When discussing the fabric and textiles she incorporated into her work, she emphasised that these were the most significant elements for her. They included aspects of nature and ecology, like leaves and flowers.
“Those are really important aspects to my work. When I was growing up, my mom always had things like plants and things around us to make us feel at home,” she smiled.
Reflecting on her childhood, she told TMR that she left Malaysia when she was one year old and lived in Indonesia for a while, before moving to the Middle East.
“I was in London for a bit and came back to Malaysia for my GCSEs and A levels, and then went back to London to pursue a master’s degree.”
So having that consistency of those specific motifs of plants around her that really make her feel at home. Also, it just reminded her of her area back in London. Moving on to the purpose of her work, she said
she wants her work to be a mirror that anyone who looks at it can hold up to themselves.
“Even though the basis of the work is my personal experiences, it should really be like a mirror image to the viewer. I just want someone at the very least to feel something, whether it be joy or even hatred,” she said.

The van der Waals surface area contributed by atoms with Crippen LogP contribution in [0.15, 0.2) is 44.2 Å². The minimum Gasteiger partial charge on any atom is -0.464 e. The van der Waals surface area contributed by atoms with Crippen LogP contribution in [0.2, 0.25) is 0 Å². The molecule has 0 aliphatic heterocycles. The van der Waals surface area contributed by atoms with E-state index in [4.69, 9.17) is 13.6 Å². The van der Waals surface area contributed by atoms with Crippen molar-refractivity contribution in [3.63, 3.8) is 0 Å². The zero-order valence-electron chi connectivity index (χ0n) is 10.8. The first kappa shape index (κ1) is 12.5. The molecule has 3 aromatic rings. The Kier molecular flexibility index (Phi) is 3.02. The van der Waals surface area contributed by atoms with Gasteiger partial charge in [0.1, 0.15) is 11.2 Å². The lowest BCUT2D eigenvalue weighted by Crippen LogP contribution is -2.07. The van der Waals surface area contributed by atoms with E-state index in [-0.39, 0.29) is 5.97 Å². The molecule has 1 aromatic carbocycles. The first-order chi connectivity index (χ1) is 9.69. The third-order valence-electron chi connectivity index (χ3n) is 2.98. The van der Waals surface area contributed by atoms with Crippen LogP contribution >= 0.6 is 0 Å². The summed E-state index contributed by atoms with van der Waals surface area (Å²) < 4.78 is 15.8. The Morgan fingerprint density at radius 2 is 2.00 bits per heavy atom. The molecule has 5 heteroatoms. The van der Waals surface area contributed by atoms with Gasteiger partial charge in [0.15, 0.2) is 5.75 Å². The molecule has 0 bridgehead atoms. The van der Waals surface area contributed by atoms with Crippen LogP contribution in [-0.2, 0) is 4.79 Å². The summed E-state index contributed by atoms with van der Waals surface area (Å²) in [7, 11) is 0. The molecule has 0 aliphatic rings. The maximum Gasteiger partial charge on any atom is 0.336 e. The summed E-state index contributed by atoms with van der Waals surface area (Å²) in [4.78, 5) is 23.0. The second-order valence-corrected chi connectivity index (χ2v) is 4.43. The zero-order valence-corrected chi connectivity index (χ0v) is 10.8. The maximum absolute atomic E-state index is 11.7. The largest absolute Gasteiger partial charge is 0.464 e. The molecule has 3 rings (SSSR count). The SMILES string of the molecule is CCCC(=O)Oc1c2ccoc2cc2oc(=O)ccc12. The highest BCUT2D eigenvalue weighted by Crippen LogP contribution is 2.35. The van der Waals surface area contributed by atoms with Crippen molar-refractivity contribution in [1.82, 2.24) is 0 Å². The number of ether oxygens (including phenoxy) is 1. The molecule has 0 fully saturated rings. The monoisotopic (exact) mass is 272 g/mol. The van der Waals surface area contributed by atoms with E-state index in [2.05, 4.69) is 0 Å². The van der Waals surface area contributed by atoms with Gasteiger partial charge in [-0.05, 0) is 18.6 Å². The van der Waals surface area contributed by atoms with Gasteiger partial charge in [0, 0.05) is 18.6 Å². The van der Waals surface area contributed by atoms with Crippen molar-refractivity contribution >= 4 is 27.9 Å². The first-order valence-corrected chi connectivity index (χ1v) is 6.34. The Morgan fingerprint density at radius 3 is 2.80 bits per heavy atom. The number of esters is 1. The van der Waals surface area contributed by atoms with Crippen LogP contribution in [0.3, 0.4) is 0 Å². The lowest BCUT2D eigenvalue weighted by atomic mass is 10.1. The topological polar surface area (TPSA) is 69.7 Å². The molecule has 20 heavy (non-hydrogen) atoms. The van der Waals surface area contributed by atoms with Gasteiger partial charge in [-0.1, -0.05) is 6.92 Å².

Her ultimate career goal is to be featured in as many places as possible, and getting involved in shows at large institutions and museums.
As we came close to the end of our conversation, Alya shared that her least favourite part of being an artist is being alone with your thoughts for the majority of the day, every day.
“I find that it isolating prior to me having a studio mate. Therefore, when she’s not there, it’s just me being alone with my thoughts,” she lamented.
Meanwhile, her most favourite thing about being an artist is the flexibility to work whenever she prefers.
“I really enjoy working towards shorter deadlines, like a couple months before a show. Also, I really enjoy not having to set my alarm. Taking slow mornings and having a cup of coffee,” she said and laughed.
‘Garden of Us’, the Exhibition